Freedom Song involved young people from Derby, Leicester and Nottingham creating their own digital musical video shorts to express contemporary social and cultural experiences. The group in Derby looked to develop links to regional history and culture through the study of the songs of oppression and freedom of the slave trade and its musical legacies today. A heritage project involved participants researching music of their ancestors and predecessors in the cultural tradition, exploring the Windrush migrations, oral traditions and the impact of female artists on music cultures in the UK.
A guide to bicentenary activities and events in museums, archives and other venues across the East Midlands - Leicestershire and Rutland, Nottinghamshire, Northamptonshire, Derbyshire and Lincolnshire - was produced by Museums, Libraries and Archives East Midlands and Renaissance East Midlands. These events commemorated local connections to the abolitionist movement and to slavery. For example, Manor House Museum in Kettering produced a loans box containing material on William Knibb, a local abolitionist. Rothwell Arts and Heritage Centre produced an exhibition on the life of Rothwell-born missionary John Smith. Derby City Museums and Gallery worked with an artist and young people to explore Derby's industrial heritage and its links to the slave trade using The Silk Mill, Derby's Museum of Industry and History, as inspiration. Chesterfield Local Studies put together a touring exhibition to explore Derbyshire connections to the slave trade. A community commemorative event organised by Lincolnshire County Council and Lincolnshire African and Caribbean Support Group included a service of remembrance and the release of 200 'Freedom' balloons from Lincoln City Square on 24 March 2007.
A bicentenary brochure detailing some of the arts and non-arts activities held in Derby throughout 2007 to mark the bicentenary involving schools, community groups and other organisations. These included performances from the University of Derby's Student's Union, a debate at Derby City Council House, and a presentation of archive material from BBC Radio Derby's African Caribbean Show. The Freedom Showcase featured nine performers and writers from Leicester, Nottingham and Derby sharing their personal visions of 'Freedom' through a variety of spoken styles, from poetry, to rap and monologues. The costumes on display at Derby's Caribbean Carnival in July 2007 depicted positive images of the enslaved surviving and resisting slavery. Derby West Indian Community Association led a performance of dance and drama to depict slavery and its impact on young people, and a school project around the theme of slavery. Creative Thought was part of a Renaissance East Midlands funded Community Learning initiative. Working with an artist, participants explored the concept of slavery and its links to Derby's industrial heritage using The Silk Mill as inspiration. Tactile objects were created to share understanding about links with slavery.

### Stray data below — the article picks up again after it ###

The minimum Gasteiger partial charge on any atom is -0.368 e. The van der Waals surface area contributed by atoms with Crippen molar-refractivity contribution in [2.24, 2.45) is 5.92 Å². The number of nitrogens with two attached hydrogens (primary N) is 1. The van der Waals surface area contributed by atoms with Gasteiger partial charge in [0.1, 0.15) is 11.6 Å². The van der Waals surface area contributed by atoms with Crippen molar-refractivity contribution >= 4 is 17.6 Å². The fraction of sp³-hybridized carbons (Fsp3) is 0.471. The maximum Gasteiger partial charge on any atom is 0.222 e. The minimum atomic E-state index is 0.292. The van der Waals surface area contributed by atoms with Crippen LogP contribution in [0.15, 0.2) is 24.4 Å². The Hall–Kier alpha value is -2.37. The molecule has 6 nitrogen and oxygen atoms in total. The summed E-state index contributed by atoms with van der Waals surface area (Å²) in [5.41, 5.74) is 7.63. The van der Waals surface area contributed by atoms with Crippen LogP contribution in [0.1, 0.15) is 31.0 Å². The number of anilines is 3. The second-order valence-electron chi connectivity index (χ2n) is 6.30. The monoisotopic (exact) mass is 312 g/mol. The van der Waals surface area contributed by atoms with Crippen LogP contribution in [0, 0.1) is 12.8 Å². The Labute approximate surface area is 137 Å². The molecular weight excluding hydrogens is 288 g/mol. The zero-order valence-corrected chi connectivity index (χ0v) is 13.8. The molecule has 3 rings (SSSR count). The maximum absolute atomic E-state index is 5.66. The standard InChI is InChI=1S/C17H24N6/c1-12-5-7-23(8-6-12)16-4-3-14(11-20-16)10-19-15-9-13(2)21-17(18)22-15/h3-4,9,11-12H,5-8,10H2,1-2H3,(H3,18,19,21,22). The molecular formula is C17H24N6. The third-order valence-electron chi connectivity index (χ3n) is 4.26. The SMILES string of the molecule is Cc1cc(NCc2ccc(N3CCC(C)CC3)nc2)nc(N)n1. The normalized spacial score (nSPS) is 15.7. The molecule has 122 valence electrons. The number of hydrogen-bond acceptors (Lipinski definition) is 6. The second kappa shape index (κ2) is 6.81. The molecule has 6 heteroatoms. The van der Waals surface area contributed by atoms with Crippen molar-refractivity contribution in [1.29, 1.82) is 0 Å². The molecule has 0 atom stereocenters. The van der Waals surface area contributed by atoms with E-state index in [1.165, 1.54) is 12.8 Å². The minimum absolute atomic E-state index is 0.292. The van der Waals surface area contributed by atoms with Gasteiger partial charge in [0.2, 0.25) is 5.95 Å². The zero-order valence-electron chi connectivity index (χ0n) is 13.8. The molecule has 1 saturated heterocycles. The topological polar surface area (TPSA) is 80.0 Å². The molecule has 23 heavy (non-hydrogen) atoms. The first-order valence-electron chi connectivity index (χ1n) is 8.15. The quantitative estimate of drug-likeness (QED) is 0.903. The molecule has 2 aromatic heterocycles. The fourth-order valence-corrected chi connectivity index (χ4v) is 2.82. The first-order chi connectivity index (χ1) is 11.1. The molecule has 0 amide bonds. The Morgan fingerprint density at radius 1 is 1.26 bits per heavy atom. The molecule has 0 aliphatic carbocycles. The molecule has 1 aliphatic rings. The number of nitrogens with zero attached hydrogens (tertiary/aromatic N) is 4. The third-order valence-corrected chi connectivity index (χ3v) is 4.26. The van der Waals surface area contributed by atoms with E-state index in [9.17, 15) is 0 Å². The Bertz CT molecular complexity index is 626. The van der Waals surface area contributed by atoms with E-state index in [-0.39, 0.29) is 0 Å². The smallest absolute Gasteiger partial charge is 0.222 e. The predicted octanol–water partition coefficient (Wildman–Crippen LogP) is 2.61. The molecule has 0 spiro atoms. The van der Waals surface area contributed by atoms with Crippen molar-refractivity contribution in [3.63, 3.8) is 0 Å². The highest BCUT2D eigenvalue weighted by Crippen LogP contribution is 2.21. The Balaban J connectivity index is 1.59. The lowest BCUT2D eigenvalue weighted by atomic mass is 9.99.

A community project organised by SOS Immigration, a support organisation for asylum seekers and refugees based in Derby. In December 2007, Derbyshire Record Office held workshops for volunteers, designed to introduce archival and analysis skills when studying historical documents relating to slavery. The project’s aims were to co-ordinate research into links between Derbyshire and slavery, and to communicate the results to the public.
A performance by the London Shakespeare Workout based on George MacDonald Fraser's novel 'Black Ajax'. The play, set in Regency England, tells the historical tale of two enslaved men through dialogue, song and verse. One slave is from America, another is from Africa. The former, Tom Molineaux, becomes the first Black Prize Fighter in Britain. Black Atlas featured an original score by Tim Williams. The play opened in Cambridge and toured to 40 different venues around the UK.
London Shakespeare Workout presented a new 21-song musical, celebrating the life of the African-American poet Paul Laurence Dunbar. Dunbar's parents were freed slaves and he used some of their tales of plantation life in his work. Set backstage in a British theatre in 1897, the play explored themes such as love and loneliness, racial interactions, and the abolition of the slave trade. With an original score by Tim Williams, the play opened in Westcliffe, and toured 26 venues around the UK. Each performance was followed by a ‘talk-back’, allowing audience members to share their views on the issues raised by the production. Special interactive workshops were also created for schools and community groups to bring the concepts of slavery and abolition to life through history and literature.